At the start of the Confidence Catalyst coaching programme for women leaders, we discussed their goals for their leadership progress during our 8 weeks together. Owning the confidence to take on meatier challenges, particularly in settings where they are surrounded by male colleagues, is a goal shared by many of the professional women in this virtual programme.
In talking with Kara, Global Head of Marketing within an Engineering firm, she relayed how often she and her direct reports were routinely diminished by certain male technical team members. She needed to work with these colleagues in order to better market their employer’s software.
Keeping Your Head Above Water
When I asked why challenging poor behaviour was so important to her, she said: ‘It’s just what leaders must do.’ This is the impact many women leaders with whom I work want to have on others. It also shows real leadership potential. Indeed, after all, she and these men are on the same side – they all want their products to sell.
She relayed how she’d improved on these skills, utilising them with regularity, because of frequent combative meetings. Kara was starting to challenge her colleague’s comments routinely in meetings; often borne out of their untrue assumptions about the value of her marketing team’s capabilities. This challenge is vital for anyone seeking to demonstrate leadership potential.
Realising she was making progress was vital. Kara was exhausted by the ‘gaslighting’ she and her team members were being subjected to. As I do in many of my executive coaching sessions, I asked her what metaphor might make sense of where she was in the process.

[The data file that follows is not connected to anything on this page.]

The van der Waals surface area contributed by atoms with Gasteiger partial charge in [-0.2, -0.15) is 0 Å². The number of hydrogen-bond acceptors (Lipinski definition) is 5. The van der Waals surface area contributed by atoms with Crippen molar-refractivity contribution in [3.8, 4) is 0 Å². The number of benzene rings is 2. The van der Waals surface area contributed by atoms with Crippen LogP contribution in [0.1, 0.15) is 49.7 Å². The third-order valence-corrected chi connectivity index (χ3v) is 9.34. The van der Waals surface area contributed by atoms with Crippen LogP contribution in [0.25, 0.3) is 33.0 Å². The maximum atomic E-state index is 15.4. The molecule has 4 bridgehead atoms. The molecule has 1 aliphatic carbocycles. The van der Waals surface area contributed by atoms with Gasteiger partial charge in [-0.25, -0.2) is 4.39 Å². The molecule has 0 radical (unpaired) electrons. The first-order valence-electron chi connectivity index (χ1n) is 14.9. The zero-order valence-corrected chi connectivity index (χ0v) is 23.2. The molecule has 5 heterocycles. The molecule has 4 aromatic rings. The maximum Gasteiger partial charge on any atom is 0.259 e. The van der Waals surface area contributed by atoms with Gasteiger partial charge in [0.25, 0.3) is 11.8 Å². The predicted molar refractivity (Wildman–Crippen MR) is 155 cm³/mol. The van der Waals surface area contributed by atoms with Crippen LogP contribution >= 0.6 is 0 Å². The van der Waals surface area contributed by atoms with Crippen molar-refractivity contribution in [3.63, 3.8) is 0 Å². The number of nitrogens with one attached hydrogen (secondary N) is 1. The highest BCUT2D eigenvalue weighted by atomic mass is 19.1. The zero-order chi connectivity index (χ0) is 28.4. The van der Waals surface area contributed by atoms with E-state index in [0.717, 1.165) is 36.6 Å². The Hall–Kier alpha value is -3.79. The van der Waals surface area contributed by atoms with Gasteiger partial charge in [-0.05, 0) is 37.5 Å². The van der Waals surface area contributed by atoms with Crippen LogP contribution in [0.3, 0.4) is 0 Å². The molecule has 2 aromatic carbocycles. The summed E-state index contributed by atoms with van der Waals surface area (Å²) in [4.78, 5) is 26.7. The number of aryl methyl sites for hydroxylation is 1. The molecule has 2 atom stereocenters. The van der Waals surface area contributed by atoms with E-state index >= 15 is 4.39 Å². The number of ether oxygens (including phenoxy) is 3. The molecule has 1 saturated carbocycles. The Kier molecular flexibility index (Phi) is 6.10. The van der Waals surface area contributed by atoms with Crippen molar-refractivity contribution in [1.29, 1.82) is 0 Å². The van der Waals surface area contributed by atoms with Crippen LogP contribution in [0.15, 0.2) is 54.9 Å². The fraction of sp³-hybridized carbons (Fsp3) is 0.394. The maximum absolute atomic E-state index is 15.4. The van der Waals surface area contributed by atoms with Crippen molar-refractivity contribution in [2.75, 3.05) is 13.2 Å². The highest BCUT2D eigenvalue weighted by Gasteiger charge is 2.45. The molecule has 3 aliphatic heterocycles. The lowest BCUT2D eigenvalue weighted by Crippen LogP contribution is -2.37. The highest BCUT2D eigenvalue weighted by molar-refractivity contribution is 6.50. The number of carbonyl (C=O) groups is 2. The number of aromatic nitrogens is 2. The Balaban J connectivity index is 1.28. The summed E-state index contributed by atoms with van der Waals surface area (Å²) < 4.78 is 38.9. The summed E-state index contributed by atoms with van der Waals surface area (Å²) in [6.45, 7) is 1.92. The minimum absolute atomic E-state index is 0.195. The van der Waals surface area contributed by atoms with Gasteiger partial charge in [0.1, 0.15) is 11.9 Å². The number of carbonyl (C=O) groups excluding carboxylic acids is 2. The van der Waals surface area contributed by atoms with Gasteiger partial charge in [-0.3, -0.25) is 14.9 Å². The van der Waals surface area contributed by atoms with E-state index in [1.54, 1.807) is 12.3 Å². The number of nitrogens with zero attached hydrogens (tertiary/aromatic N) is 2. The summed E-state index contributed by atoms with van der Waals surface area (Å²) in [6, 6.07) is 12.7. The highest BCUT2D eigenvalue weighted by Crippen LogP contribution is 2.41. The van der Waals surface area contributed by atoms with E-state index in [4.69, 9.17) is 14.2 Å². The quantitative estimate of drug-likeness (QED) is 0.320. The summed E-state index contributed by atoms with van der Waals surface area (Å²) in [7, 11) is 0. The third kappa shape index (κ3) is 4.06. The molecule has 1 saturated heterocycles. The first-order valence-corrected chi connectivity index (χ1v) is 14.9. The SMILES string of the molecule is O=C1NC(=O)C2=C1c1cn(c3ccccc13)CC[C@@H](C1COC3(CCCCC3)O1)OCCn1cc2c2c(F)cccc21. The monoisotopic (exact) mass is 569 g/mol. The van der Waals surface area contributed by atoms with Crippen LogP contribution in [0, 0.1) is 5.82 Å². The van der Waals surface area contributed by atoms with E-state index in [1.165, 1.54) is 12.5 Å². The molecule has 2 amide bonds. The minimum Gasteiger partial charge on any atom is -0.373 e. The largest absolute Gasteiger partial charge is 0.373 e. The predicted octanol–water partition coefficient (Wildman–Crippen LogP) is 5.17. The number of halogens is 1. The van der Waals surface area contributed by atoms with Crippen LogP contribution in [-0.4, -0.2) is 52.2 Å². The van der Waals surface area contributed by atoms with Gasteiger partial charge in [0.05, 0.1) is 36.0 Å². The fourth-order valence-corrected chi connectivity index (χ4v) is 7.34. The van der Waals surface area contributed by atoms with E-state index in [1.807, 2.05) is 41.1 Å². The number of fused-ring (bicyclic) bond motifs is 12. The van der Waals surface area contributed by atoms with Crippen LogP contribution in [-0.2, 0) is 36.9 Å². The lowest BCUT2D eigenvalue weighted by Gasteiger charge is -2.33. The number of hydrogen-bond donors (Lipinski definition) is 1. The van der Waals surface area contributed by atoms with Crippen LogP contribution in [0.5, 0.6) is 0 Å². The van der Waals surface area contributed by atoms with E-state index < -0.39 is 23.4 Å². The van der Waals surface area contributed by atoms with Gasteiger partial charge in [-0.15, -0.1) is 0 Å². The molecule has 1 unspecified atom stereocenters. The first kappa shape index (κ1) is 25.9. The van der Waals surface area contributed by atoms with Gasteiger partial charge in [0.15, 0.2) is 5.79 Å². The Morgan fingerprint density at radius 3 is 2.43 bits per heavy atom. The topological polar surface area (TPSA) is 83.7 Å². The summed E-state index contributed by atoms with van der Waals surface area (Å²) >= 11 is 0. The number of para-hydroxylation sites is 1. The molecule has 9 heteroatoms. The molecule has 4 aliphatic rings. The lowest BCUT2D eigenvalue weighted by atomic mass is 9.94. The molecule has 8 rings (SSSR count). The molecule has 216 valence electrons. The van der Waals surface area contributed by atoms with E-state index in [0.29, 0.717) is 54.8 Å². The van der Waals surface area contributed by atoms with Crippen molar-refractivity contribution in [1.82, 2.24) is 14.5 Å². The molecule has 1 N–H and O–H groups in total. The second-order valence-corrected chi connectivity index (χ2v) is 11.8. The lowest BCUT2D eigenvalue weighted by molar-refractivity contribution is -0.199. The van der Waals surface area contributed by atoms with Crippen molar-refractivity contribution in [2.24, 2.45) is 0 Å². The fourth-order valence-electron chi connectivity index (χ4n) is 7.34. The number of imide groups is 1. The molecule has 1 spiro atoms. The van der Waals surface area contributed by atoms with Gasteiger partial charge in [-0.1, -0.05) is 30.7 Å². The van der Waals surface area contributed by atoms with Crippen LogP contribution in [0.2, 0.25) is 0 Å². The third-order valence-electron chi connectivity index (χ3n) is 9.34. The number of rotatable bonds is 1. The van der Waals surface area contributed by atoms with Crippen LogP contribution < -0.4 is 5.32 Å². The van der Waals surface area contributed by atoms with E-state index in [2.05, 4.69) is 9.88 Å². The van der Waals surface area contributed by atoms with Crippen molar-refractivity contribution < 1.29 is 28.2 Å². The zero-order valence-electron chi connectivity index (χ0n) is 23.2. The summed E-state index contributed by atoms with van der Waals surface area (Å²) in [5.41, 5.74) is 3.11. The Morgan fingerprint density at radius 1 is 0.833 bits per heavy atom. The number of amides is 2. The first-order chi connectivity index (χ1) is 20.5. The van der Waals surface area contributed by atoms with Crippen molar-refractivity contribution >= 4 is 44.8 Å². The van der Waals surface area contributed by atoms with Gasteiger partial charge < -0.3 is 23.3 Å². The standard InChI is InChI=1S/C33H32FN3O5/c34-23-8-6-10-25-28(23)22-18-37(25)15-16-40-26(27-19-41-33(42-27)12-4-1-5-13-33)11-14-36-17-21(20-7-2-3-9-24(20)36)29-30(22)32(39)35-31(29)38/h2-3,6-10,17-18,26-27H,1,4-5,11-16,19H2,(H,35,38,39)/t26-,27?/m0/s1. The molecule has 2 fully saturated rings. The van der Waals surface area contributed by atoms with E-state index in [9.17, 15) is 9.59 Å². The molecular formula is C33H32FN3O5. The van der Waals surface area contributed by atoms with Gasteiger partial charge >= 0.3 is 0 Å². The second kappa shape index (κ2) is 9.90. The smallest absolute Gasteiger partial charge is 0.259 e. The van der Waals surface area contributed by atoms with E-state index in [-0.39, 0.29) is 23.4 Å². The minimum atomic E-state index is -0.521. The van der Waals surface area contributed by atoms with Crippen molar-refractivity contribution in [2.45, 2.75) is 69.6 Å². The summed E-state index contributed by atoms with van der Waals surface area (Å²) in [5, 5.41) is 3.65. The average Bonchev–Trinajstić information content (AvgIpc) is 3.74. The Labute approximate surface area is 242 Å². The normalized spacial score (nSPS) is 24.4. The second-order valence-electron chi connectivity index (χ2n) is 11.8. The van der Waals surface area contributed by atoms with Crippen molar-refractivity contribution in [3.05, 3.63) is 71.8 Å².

She said: ‘It’s like I’m at a swimming pool and there are two challenges. It’s not simply climbing up to the diving board – an equivalent of taking on a difficult conversation. It’s the ‘jumping off’; but also the ‘not drowning’ and ultimately keeping my head above water in the meeting itself!’
Credit Where Credit is Due (to Yourself)
For Kara, this looked like being able to defend her key points in the moment, when she knew she’d likely be shouted down. Her first goal was not having her words fail her when she was challenged. This was recognisable for many of the women on this coaching programme.
As Kara reflected on where she was in this ‘swimming pool,’ she began to give herself credit for even climbing the diving board and her willingness to have the ‘difficult conversations.’ Kara started to realise that climbing the diving board was a challenge most people in their careers shy away from. Most prefer to spend their life paddling around in the shallow end, just watching those brave enough to climb.
This realisation gave her the confidence to try new techniques we then discussed. One she particularly liked was using more open questions so they couldn’t shoot down her ideas without contributing their own. Kara described her next meeting as having more of a ‘co-creation vibe’. She and her deputy even had new ideas for making inroads on trickier topics with them in the future.
Slow Progress is Better Than No Progress
For the women leaders on this coaching programme, this type of realisation is vital. This is particularly true when they focus on this as ‘slow progress’ against their impatience for change. These realisations are what keep them going – something from which we, and certainly the companies for which they work, all benefit.
What could recognising even this type of ‘slow progress’ allow for you?
Keep an eye out for future Confidence Catalyst programme dates!